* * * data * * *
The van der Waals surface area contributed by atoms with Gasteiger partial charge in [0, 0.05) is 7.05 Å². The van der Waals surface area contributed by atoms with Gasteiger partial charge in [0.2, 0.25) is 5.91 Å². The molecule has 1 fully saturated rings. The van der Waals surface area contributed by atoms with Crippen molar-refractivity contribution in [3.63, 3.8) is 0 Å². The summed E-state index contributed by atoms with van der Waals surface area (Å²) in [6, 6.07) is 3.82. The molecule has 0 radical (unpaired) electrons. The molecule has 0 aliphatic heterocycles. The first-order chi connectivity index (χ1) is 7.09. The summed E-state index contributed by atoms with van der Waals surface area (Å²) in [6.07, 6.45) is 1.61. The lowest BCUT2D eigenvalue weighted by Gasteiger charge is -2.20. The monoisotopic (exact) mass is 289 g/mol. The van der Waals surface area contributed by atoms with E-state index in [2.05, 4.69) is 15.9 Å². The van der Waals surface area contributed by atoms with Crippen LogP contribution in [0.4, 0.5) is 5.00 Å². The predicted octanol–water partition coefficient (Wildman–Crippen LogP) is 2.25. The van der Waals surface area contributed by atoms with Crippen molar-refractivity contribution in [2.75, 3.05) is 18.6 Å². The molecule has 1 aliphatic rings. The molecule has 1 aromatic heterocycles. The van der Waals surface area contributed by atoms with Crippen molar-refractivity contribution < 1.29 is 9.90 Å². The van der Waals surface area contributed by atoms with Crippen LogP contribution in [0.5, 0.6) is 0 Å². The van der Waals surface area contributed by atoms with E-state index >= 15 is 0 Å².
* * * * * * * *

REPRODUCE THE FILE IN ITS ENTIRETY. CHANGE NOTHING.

The van der Waals surface area contributed by atoms with Gasteiger partial charge in [0, 0.05) is 7.05 Å². The van der Waals surface area contributed by atoms with Gasteiger partial charge in [0.2, 0.25) is 5.91 Å². The molecule has 1 fully saturated rings. The van der Waals surface area contributed by atoms with Crippen molar-refractivity contribution in [3.63, 3.8) is 0 Å². The summed E-state index contributed by atoms with van der Waals surface area (Å²) in [6, 6.07) is 3.82. The molecule has 0 radical (unpaired) electrons. The molecule has 0 aliphatic heterocycles. The first-order chi connectivity index (χ1) is 7.09. The summed E-state index contributed by atoms with van der Waals surface area (Å²) in [6.07, 6.45) is 1.61. The lowest BCUT2D eigenvalue weighted by Gasteiger charge is -2.20. The monoisotopic (exact) mass is 289 g/mol. The van der Waals surface area contributed by atoms with E-state index in [2.05, 4.69) is 15.9 Å². The van der Waals surface area contributed by atoms with Crippen LogP contribution in [0.4, 0.5) is 5.00 Å². The predicted octanol–water partition coefficient (Wildman–Crippen LogP) is 2.25. The van der Waals surface area contributed by atoms with Crippen molar-refractivity contribution in [2.75, 3.05) is 18.6 Å². The molecule has 1 aliphatic rings. The molecule has 1 aromatic heterocycles. The van der Waals surface area contributed by atoms with Crippen molar-refractivity contribution < 1.29 is 9.90 Å². The van der Waals surface area contributed by atoms with Crippen LogP contribution in [0.5, 0.6) is 0 Å². The van der Waals surface area contributed by atoms with E-state index >= 15 is 0 Å².